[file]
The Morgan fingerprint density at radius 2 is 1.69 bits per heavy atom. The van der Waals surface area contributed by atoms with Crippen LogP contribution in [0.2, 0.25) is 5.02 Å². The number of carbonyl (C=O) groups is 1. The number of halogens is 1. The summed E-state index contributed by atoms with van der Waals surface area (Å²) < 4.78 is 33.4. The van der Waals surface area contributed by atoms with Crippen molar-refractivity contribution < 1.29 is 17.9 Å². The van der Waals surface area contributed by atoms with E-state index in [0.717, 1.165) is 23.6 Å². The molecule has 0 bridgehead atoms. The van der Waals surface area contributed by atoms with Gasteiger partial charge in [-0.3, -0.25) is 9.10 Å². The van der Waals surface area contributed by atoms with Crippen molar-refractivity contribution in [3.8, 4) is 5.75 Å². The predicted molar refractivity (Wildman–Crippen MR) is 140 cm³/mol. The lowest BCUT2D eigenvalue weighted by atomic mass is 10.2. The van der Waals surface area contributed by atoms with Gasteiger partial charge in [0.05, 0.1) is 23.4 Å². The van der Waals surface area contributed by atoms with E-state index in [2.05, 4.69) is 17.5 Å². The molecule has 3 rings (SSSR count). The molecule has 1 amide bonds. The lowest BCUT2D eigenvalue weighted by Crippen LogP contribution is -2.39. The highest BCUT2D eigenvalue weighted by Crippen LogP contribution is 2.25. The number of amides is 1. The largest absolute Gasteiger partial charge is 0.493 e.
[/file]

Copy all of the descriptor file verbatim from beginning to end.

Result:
The Morgan fingerprint density at radius 2 is 1.69 bits per heavy atom. The van der Waals surface area contributed by atoms with Crippen LogP contribution in [0.2, 0.25) is 5.02 Å². The number of carbonyl (C=O) groups is 1. The number of halogens is 1. The summed E-state index contributed by atoms with van der Waals surface area (Å²) < 4.78 is 33.4. The van der Waals surface area contributed by atoms with Crippen molar-refractivity contribution < 1.29 is 17.9 Å². The van der Waals surface area contributed by atoms with E-state index in [0.717, 1.165) is 23.6 Å². The molecule has 0 bridgehead atoms. The van der Waals surface area contributed by atoms with Gasteiger partial charge in [-0.3, -0.25) is 9.10 Å². The van der Waals surface area contributed by atoms with Crippen molar-refractivity contribution in [3.8, 4) is 5.75 Å². The predicted molar refractivity (Wildman–Crippen MR) is 140 cm³/mol. The lowest BCUT2D eigenvalue weighted by atomic mass is 10.2. The van der Waals surface area contributed by atoms with Gasteiger partial charge in [0.05, 0.1) is 23.4 Å². The van der Waals surface area contributed by atoms with E-state index in [2.05, 4.69) is 17.5 Å². The molecule has 3 rings (SSSR count). The molecule has 1 amide bonds. The lowest BCUT2D eigenvalue weighted by Crippen LogP contribution is -2.39. The highest BCUT2D eigenvalue weighted by Crippen LogP contribution is 2.25. The number of amides is 1. The largest absolute Gasteiger partial charge is 0.493 e.